radar and array signal processing as shown in [4]. To suppress the inevitable side-lobes,
the gains can be set to Hamming of Hanning window coefficients to provide tapering to
the linear array of loudspeakers. Although this increases the main lobe’s beamwidth, the
side-lobe suppression is typically worth it.

Another effect for consideration is that of side-lobes due to element spacing. The
loudspeakers need to be placed less than half the shortest wavelength accommodated by
the array. Theoretically, there are at least two views on this.

• From antenna theory, this can be justified simply because greater spacing between
elements leads to higher sidelobes as seen in Chapter 7 of [7].

• From a DSP point of view, the elements can be thought of as spacially sampling
the area. Then, from the Nyquist criterion, the above limitation seems reasonable
as noted in [4].
3 Simulation

All simulation was done in MATLAB primarily based on [5] which describes a computer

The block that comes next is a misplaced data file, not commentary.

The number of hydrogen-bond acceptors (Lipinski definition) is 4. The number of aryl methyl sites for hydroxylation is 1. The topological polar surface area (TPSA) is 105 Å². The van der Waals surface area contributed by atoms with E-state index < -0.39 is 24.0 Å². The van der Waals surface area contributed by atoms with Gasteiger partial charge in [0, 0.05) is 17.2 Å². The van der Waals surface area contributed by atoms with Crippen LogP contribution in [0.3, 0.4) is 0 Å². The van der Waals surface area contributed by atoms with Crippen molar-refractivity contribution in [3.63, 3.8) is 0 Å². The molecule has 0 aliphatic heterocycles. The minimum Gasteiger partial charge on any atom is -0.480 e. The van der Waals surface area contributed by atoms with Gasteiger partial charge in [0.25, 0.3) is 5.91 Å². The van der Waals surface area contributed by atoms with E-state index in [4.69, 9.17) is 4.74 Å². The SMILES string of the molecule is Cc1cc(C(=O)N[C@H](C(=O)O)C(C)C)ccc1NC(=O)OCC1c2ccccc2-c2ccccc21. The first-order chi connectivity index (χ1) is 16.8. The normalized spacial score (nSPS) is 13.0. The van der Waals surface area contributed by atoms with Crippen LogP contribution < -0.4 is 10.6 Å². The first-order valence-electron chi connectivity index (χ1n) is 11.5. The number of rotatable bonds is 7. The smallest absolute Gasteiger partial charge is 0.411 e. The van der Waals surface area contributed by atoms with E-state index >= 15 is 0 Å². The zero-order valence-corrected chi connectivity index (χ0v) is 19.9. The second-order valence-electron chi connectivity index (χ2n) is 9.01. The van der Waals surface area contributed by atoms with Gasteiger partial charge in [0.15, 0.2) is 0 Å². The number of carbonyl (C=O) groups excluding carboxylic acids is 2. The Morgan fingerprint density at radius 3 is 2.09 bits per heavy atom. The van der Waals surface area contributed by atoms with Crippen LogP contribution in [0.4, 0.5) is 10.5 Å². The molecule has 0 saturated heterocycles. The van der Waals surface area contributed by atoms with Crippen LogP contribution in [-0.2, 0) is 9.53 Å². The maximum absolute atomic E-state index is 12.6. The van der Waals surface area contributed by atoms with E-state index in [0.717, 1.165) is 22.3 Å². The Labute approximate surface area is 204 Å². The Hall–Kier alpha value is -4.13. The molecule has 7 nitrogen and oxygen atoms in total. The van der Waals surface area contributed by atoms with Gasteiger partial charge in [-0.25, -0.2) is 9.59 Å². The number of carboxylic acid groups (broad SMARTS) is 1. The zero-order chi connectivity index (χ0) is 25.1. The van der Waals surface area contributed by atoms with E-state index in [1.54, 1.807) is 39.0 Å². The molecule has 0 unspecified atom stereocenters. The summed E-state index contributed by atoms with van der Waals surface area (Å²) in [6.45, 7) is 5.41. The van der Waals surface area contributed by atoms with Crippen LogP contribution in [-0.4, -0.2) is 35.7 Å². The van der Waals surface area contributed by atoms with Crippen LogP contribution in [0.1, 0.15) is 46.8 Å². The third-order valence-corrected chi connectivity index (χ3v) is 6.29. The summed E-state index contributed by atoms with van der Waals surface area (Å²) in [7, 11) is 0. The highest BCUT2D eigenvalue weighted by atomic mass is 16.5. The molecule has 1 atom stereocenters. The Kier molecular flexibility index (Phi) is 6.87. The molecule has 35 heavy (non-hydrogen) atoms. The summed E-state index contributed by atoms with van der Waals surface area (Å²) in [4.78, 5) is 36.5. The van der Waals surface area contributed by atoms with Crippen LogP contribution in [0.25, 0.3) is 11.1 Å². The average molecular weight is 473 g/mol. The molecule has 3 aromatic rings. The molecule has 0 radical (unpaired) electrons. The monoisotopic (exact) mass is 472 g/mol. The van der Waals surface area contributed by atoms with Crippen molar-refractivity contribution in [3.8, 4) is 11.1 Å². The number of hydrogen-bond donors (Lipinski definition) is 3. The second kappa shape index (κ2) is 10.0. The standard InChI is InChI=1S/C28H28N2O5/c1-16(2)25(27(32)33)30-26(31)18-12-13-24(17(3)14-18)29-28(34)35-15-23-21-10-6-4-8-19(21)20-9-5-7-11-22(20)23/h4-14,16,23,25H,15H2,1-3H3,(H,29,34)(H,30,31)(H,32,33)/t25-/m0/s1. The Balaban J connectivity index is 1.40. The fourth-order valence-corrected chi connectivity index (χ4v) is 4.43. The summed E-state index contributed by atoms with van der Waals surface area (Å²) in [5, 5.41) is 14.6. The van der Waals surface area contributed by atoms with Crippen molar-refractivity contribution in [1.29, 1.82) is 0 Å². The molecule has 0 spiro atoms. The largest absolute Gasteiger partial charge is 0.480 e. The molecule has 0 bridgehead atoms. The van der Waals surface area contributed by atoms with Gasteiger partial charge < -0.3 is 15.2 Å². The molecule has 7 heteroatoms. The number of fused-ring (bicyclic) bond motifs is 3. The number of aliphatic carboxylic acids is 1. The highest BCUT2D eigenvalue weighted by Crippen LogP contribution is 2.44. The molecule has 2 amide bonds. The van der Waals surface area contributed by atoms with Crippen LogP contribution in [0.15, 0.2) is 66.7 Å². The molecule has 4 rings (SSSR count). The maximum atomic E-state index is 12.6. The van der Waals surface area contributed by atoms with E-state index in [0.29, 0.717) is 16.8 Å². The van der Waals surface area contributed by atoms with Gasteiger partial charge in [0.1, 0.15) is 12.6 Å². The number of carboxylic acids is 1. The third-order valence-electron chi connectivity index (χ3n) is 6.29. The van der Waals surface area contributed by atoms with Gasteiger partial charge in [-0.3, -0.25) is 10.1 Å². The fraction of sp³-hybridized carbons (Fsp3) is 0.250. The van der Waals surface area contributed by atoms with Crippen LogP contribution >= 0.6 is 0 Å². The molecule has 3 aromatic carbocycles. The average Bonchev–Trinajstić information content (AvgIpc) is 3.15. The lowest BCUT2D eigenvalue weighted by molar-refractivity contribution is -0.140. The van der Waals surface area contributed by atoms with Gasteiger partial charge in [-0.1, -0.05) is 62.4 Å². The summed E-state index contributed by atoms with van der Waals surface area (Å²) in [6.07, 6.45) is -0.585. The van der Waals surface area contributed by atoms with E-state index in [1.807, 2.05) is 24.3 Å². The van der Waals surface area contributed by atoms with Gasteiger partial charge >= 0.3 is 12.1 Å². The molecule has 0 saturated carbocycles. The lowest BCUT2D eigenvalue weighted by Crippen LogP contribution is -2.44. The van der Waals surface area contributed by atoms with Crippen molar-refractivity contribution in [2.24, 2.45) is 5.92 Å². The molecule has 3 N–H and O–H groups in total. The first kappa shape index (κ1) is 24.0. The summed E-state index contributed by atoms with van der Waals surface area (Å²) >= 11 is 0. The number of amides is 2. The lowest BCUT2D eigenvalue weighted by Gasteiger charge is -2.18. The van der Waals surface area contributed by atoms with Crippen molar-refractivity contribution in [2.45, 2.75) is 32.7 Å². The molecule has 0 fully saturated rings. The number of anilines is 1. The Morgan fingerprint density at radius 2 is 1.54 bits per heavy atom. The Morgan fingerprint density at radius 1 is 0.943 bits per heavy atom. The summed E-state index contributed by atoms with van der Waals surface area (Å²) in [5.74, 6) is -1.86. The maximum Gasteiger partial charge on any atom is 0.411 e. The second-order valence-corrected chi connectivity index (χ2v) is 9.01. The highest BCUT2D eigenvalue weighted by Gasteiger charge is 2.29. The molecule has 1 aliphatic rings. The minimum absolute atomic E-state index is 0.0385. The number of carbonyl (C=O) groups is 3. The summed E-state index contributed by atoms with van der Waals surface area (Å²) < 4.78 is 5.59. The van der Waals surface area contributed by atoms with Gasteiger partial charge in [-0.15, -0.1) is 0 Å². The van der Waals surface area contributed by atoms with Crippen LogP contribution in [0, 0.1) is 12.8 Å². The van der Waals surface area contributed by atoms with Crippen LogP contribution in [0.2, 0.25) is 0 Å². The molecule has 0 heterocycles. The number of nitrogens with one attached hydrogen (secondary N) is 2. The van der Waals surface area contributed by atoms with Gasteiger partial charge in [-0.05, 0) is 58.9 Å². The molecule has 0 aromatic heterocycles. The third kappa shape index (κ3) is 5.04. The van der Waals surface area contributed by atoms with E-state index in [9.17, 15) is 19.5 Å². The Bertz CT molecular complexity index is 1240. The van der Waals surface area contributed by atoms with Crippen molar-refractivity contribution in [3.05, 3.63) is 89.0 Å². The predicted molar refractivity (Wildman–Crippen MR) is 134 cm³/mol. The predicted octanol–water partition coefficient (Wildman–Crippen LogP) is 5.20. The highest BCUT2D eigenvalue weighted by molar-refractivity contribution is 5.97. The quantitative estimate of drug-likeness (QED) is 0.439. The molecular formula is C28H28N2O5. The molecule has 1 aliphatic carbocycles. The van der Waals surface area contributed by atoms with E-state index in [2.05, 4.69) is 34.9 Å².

simulation program for loudspeakers and loudspeaker arrays. This was relatively simple
to code in MATLAB and provided a means for estimating the 2D and 3D directivity
functions for all the array configurations. An example of visual output is shown in Figure
2: Directivity Plots.

Figure 2: Directivity Plots

Additionally, after referring to [7], another program was developed that generated the
sound pressure graph seen in Figure 3: Sound Pressure Plot. These simulations did not
take reverberation into account, which proved to be quite a problem in the latter stages.
Figure 3: Sound Pressure Plot

A listing of the MATLAB programs is included on disk, and a brief description of


the functions follows in
Table 1: Program Listing.

mysim.m General script file that has exercises the important functions and plots
the directivities and sound pressures.
directivity.m Generates a directivity matrix and theta and psi vectors.
pressures.m Generates a sound pressure matrix and the y and z coordinates.
getpressures.m A function that calculates the sound pressure from a given array and
observation point.
fardelays.m Generates the delays for a given array in the far field.
neardelays.m Generates the delays for a given array in the near field.